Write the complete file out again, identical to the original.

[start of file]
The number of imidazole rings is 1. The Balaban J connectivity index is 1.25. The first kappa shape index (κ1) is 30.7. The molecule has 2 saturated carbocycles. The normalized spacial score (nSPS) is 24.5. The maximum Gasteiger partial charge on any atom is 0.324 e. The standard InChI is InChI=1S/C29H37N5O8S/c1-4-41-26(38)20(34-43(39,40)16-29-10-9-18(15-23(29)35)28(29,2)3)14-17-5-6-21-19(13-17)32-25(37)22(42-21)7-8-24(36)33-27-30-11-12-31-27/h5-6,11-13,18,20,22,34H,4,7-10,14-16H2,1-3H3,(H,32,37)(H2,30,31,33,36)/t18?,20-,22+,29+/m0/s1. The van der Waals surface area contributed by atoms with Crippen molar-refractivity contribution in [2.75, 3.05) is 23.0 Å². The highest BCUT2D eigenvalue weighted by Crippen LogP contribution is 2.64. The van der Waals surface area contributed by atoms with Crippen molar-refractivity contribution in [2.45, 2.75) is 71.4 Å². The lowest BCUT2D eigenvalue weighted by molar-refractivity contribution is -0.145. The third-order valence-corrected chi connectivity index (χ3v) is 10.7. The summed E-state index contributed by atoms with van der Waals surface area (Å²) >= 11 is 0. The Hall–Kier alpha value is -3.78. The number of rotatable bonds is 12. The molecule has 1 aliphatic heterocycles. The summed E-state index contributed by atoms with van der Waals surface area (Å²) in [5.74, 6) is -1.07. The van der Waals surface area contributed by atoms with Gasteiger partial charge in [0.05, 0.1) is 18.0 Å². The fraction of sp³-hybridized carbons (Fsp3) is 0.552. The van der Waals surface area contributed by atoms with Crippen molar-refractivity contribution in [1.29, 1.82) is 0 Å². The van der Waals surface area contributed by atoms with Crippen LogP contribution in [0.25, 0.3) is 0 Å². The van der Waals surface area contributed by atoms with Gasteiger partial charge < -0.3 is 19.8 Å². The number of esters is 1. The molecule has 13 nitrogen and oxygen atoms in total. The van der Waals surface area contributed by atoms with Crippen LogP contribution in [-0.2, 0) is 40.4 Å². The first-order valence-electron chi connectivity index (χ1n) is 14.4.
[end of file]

The number of imidazole rings is 1. The Balaban J connectivity index is 1.25. The first kappa shape index (κ1) is 30.7. The molecule has 2 saturated carbocycles. The normalized spacial score (nSPS) is 24.5. The maximum Gasteiger partial charge on any atom is 0.324 e. The standard InChI is InChI=1S/C29H37N5O8S/c1-4-41-26(38)20(34-43(39,40)16-29-10-9-18(15-23(29)35)28(29,2)3)14-17-5-6-21-19(13-17)32-25(37)22(42-21)7-8-24(36)33-27-30-11-12-31-27/h5-6,11-13,18,20,22,34H,4,7-10,14-16H2,1-3H3,(H,32,37)(H2,30,31,33,36)/t18?,20-,22+,29+/m0/s1. The van der Waals surface area contributed by atoms with Crippen molar-refractivity contribution in [2.75, 3.05) is 23.0 Å². The highest BCUT2D eigenvalue weighted by Crippen LogP contribution is 2.64. The van der Waals surface area contributed by atoms with Crippen molar-refractivity contribution in [2.45, 2.75) is 71.4 Å². The lowest BCUT2D eigenvalue weighted by molar-refractivity contribution is -0.145. The third-order valence-corrected chi connectivity index (χ3v) is 10.7. The summed E-state index contributed by atoms with van der Waals surface area (Å²) >= 11 is 0. The Hall–Kier alpha value is -3.78. The number of rotatable bonds is 12. The molecule has 1 aliphatic heterocycles. The summed E-state index contributed by atoms with van der Waals surface area (Å²) in [5.74, 6) is -1.07. The van der Waals surface area contributed by atoms with Gasteiger partial charge in [0.05, 0.1) is 18.0 Å². The fraction of sp³-hybridized carbons (Fsp3) is 0.552. The van der Waals surface area contributed by atoms with Crippen molar-refractivity contribution in [1.29, 1.82) is 0 Å². The van der Waals surface area contributed by atoms with Crippen LogP contribution in [0.25, 0.3) is 0 Å². The van der Waals surface area contributed by atoms with Gasteiger partial charge < -0.3 is 19.8 Å². The number of esters is 1. The molecule has 13 nitrogen and oxygen atoms in total. The van der Waals surface area contributed by atoms with Crippen LogP contribution in [-0.2, 0) is 40.4 Å². The first-order valence-electron chi connectivity index (χ1n) is 14.4.